Artikel van The Brussels Times Magazine
Belgium is synonymous with chocolate, and most of us can reel off the names of the most celebrated chocolatiers. But what about the others?
Angela Dansby has the sweet scoop on the ones you may not know.
Mi Joya Tervuren
Chocolate-making duo Caroline and Nicolas Aussems’s studied hotel management and originally aimed to open a hotel or restaurant, but after working with several chocolatiers, they became sweet about joining the profession themselves. The inspiration came from a trip to Mexico when they visited a cocoa plantation. After making chocolate at home, using small machines, they set up their Tervuren cocoa bean roastery, workshop and store Mi Joya (meaning “my jewel” in Spanish).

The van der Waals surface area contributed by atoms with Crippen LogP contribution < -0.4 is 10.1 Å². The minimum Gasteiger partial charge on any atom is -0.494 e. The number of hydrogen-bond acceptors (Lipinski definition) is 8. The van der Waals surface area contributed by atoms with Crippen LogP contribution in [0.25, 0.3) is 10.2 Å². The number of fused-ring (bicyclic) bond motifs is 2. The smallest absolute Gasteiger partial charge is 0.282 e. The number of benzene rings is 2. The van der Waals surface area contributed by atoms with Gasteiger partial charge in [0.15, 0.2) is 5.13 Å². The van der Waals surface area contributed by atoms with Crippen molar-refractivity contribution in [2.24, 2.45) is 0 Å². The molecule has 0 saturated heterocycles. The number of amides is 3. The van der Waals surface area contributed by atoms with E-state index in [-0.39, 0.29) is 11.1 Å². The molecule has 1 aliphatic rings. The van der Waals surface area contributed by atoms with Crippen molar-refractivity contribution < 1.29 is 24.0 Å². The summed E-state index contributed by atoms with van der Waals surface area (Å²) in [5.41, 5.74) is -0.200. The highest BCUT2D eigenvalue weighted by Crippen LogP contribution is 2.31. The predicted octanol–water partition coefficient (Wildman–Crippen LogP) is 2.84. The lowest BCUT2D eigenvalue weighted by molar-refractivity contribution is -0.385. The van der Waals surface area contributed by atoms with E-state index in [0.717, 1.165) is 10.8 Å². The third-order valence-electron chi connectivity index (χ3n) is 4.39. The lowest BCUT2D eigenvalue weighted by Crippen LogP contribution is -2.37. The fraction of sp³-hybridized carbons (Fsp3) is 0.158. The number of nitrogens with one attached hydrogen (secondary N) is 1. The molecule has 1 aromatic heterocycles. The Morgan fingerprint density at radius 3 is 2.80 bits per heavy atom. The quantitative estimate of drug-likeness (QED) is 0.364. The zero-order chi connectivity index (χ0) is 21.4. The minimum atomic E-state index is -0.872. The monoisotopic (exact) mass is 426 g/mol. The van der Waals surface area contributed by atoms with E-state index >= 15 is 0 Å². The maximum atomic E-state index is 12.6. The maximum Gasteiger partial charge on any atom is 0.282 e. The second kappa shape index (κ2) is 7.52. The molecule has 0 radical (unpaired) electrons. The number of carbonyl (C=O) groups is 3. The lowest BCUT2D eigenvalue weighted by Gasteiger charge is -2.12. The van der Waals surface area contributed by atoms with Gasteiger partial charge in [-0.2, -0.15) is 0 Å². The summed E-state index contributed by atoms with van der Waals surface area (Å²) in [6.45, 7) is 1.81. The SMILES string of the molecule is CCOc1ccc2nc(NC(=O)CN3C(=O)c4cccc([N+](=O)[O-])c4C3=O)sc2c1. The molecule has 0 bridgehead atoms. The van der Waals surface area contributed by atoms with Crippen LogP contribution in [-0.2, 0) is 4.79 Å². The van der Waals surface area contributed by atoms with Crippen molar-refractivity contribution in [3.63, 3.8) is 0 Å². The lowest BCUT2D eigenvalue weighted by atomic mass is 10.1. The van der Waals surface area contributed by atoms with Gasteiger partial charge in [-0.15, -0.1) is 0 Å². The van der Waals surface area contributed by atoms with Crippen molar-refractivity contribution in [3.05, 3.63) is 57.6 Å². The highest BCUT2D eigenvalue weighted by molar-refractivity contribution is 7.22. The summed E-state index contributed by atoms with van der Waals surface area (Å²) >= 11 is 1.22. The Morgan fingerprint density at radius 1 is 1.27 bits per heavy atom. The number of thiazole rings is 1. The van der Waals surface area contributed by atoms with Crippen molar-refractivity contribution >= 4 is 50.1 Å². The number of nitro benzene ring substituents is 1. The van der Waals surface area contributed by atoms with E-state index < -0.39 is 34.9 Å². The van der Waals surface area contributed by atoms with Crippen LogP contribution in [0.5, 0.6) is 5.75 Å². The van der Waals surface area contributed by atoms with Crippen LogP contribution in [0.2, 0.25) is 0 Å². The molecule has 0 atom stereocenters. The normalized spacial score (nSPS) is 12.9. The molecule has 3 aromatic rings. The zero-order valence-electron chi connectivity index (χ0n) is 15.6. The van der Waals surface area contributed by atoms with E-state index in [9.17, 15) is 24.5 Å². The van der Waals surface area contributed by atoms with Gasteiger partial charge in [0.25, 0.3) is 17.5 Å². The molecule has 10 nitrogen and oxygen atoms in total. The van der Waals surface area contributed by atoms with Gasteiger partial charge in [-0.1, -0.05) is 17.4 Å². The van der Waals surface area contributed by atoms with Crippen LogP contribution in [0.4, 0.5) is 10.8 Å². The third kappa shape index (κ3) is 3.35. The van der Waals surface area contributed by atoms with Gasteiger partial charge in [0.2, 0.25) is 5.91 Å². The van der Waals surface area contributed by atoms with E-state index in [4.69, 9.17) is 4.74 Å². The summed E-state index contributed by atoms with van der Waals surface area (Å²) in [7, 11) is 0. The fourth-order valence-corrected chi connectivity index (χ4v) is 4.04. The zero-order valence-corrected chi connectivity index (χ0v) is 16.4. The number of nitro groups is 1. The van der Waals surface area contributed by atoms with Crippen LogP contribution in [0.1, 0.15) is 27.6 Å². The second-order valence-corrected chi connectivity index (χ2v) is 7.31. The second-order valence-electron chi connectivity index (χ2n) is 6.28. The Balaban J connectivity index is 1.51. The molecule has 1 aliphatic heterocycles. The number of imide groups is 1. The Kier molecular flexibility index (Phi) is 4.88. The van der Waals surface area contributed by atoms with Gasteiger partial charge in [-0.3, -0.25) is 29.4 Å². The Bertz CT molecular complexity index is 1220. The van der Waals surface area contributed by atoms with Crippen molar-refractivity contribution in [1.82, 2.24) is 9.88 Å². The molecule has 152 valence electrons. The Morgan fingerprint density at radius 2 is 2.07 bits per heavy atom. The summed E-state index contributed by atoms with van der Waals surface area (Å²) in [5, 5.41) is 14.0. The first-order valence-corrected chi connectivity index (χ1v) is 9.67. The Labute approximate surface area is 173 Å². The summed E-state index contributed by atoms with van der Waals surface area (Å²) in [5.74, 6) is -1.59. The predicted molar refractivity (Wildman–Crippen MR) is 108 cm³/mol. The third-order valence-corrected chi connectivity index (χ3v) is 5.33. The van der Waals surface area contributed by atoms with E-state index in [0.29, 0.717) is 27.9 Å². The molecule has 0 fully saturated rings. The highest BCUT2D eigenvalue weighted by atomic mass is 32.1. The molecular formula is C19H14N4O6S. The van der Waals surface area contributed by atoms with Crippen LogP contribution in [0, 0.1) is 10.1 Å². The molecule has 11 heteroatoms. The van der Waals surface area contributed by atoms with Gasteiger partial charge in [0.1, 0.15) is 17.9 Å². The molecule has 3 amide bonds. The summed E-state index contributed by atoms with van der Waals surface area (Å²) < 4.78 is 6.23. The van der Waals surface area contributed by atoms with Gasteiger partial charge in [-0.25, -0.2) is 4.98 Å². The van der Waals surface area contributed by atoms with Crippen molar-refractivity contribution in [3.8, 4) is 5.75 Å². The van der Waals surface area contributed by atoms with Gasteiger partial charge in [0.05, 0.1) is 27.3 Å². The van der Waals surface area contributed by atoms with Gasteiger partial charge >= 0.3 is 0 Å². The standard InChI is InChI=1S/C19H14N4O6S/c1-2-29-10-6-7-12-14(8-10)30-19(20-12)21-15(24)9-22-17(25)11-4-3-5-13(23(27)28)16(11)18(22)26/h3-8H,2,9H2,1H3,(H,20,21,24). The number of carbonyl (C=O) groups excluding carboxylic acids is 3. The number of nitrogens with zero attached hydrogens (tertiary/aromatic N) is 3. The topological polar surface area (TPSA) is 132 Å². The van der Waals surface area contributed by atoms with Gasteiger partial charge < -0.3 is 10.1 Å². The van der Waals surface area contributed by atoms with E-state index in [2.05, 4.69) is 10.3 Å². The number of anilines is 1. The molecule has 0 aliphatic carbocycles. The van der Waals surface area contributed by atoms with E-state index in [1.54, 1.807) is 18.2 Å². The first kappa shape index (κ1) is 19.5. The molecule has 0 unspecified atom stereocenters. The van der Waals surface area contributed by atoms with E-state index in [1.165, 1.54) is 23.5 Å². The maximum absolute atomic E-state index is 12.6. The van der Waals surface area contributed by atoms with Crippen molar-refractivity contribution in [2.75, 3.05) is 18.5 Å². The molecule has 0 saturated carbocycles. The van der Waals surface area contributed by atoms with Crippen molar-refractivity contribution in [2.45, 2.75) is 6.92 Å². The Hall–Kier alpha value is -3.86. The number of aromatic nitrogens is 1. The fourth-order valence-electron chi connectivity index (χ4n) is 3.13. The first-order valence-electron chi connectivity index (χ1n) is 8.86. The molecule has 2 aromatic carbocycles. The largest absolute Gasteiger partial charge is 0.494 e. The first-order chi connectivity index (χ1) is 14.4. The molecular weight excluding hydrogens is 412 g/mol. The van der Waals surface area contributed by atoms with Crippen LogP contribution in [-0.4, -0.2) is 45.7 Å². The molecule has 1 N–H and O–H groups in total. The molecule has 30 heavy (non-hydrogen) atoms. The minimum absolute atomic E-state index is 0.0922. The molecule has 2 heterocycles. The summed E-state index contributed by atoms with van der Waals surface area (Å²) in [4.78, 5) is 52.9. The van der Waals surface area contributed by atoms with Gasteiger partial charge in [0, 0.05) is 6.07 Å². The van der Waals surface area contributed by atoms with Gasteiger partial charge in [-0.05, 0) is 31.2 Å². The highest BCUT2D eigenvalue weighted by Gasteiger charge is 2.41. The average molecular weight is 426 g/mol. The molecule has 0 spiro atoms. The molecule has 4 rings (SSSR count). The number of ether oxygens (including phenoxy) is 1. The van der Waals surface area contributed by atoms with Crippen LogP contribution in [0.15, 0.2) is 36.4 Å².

Mi Joya focuses on cocoa terroir from various countries (Ecuador, Brazil, Venezuela, Mexico, India, Indonesia and Cameroon). “Starting with the basic product makes us feel closer to nature and gives us more satisfaction as we are
controlling the whole process from cacao bean to chocolate bar,” says Caroline Aussems. They don’t mix cacao beans, so they have single-origin chocolates. “And each of these chocolates has its own tastes: red fruit, hazelnut, caramel, coffee. Not because we have added any extra ingredients to the chocolate but because of the beans themselves,” she says.
Specialities include dark chocolate with bergamot, milk chocolate with cocoa nibs, Florentines (chocolate-coated chewy toffee), praliné hearts and ice creams. Mi Joya also offers chocolate-making and -tasting workshops for adults
and children a few times a year – a chance for others to create their own jewel.